1. And I agree with that specific sentiment. I am, as of writing, tempted to focus on more empirical approaches to alignment research, because of an inchoate hope that the epistemological challenge is less intense due to the higher frequency of feedback. But I am not yet certain that this results in a higher quality of alignment research progress

          2. The fundamental problem is that deconfusion is incredibly difficult, and using other approaches to figuring out a working solution make sense to the extent that they are as powerful and viable as methods to figure out what the problem is and how to solve it

            1. This doesn’t take into account obvious considerations of empirical skill – writing a working implementation of RSA is a different challenge than creating the theory (and the theoretical scaffolding) for RSA

          3. here’s another quote from the Alex essay, that he quoted from a comment of his, that shows something illustrative

            Reading this post made me more optimistic about alignment and AI. My suspension of disbelief snapped; I realized how vague and bad a lot of these “classic” alignment arguments are, and how many of them are secretly vague analogies and intuitions about evolution.

            1. I think that – or hope that – the way Alex went about resolving this internal conflict (between his intuitions) was one that involved trying to figure out why he felt this way.

            2. It seems more likely that he learned to reject one for another, which I wouldn’t recommend, even if you rejected the ‘less correct’ intuition, because you are throwing away information that would have helped you when you dealt with another such instance of confusion between two conflicting intuitions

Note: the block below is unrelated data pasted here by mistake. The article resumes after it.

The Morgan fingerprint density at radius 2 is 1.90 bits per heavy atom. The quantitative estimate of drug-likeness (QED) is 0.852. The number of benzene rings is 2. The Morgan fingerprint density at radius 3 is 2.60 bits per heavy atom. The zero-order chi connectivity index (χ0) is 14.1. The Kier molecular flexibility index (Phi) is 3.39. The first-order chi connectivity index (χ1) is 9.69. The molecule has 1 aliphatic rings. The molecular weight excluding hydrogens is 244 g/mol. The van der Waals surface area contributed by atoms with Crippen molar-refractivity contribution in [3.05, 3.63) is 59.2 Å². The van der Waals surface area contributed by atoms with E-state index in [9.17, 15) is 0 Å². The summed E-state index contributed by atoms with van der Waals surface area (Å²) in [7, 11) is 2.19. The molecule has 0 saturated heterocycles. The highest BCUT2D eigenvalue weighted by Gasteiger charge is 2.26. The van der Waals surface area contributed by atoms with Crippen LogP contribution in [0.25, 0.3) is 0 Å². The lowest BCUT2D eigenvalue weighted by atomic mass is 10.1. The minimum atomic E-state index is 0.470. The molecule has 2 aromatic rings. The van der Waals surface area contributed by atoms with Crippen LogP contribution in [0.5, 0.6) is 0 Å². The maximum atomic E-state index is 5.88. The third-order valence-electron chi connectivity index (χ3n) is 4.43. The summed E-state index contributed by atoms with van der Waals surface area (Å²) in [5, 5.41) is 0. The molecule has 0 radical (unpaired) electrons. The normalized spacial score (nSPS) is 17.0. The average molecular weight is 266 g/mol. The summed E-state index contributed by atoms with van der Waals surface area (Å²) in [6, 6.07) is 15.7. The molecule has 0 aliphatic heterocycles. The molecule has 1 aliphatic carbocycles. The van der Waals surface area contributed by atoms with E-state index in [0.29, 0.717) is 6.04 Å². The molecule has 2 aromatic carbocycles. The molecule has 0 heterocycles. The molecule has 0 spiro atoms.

1. Here you are relying on luck to have the right intuition and to be going in the right direction in terms of investigation

            3. It is the case that more empirical approaches to alignment research does provide a lot of data that might shift Alex’s intuition (and in fact I think that to a certain extent he agrees about most of the things I believe, just at a level that they don’t conflict with his intuitions related to ML and shard theory – so his intuitions are associated with extremely powerful systems that can take over the world, for example)

          4. Overall, yes. Deconfusion is hard. I’d like to write more about this in a separate post, but in summary, learning the skills related to doing deconfusion seems extremely difficult to do by yourself, and in general I’d recommend doing so while working with some experienced researcher, so that you get feedback from them and learn their mental skills

            1. Its how I got started trying to learn deconfusion, for example

  5. I can arrange this into the following sections

    1. what the conflicting intuition is

    2. the evolution part

    3. the reward function / mathematical object physical object part

    4. deconfusion is difficult (and notes on alex confusions and my thoughts on deconfusion)